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Updated: May 20, 2010 22:26 IST

‘Shahzad dying to know why his bomb never went off’

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In this May 18, 2010 courtroom sketch, Faisal Shahzad sits with assistant public defender Julia Gatto, left, during his arraignment in federal court in New York.
In this May 18, 2010 courtroom sketch, Faisal Shahzad sits with assistant public defender Julia Gatto, left, during his arraignment in federal court in New York.

Pakistani American Faisal Shahzad, the Times Square bomb suspect, fears for his life after spilling the beans to investigators, but is dying to know why his homemade explosive never exploded in the crowded area of New York city.

A law enforcement official told the New York Post that Shahzad had expressed surprise that his homemade bomb didn’t detonate — and begged them to explain where he went wrong.

Experts have noted that the type of fireworks used in the device were not potent enough to set off a chain reaction necessary to ignite the containers of propane, gasoline and fertiliser, and also the fertiliser used was non-explosive.

The source did not say whether the investigators decided to tell Shahzad what went wrong with his plan. On May 1, Shahzad tried to blow up Times Square by leaving a car packed with explosives in the popular tourist site.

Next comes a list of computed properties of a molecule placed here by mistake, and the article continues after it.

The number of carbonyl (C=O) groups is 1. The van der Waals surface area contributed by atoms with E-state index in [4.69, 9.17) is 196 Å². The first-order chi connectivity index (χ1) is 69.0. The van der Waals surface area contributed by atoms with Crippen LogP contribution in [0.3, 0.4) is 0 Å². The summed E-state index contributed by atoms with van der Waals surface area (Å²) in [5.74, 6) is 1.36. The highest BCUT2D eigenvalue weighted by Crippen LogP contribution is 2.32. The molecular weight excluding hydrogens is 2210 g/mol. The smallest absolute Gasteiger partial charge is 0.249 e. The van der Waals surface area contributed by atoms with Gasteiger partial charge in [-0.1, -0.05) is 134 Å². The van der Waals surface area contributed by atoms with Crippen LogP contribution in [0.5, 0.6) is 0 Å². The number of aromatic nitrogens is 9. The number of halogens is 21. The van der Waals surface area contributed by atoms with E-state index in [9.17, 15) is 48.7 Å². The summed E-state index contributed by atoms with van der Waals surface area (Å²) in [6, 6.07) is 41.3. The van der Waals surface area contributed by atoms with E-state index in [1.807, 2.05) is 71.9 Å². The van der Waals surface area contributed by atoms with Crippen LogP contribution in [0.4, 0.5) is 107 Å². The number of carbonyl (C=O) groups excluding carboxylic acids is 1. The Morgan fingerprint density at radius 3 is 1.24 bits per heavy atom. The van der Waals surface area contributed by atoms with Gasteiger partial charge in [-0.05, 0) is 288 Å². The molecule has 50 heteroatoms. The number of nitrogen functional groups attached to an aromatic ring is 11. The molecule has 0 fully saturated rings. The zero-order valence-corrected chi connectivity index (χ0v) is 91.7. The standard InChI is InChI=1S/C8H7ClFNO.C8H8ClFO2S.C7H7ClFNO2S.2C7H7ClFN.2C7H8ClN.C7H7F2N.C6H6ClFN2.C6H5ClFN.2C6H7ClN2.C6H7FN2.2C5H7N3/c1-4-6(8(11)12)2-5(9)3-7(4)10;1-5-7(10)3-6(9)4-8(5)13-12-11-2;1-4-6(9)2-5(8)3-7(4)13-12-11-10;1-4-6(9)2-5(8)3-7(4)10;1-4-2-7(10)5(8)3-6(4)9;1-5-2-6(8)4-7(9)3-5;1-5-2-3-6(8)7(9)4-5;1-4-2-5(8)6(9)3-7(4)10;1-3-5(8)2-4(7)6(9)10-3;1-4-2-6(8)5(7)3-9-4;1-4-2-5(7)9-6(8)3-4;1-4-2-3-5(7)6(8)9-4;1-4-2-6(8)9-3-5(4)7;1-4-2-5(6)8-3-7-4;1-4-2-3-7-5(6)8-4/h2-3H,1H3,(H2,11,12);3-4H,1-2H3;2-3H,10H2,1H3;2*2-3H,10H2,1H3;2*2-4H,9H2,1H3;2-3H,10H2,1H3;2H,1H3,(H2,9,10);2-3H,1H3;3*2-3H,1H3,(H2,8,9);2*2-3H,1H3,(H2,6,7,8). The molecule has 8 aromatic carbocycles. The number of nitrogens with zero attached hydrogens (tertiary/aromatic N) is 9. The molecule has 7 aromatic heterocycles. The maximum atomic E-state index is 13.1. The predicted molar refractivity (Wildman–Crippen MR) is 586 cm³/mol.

The 30-ear-old Pakistani American was apprehended 53 hours later at John F. Kennedy airport trying to escape to Dubai. He is believed to have been working in collusion with the Pakistani Taliban.

If the Times Square bombing was successful, Shahzad planned to attack four other targets — Rockefeller Centre, the Grand Central Terminal, the World Financial Centre and the Connecticut headquarters of Defence contractor Sikorsky.

The father of two worked as a financial analyst in Connecticut where he lived with his wife. But his personal and professional life began to unravel last year during the financial crisis.

In two e-mails, the terror suspect has expressed frustration with the state of the Muslim world.

Meanwhile, Fox 5 News reported that Shahzad claimed to have left his wife, Huma Mian, because she had become too modernised. The 28-year-old American citizen grew up in Colorado.

While appearing in a Manhattan federal court for the first time this week, Shahzad did not speak much during his arraignment proceedings that lasted about 15 minutes. He said “yes” when asked to confirm the accuracy of a financial statement.

Having waived his arraignment rights for more than two weeks, Shahzad has been cooperating with the authorities.

On Tuesday, he received several charges including attempted terrorism and attempted use of a WMD. If convicted, he could be in prison for life.

Three other Pakistani men in the U.S. were arrested last week on suspicion of funnelling money to Shahzad but they do not face criminal charges in connection with the foiled terror plot.

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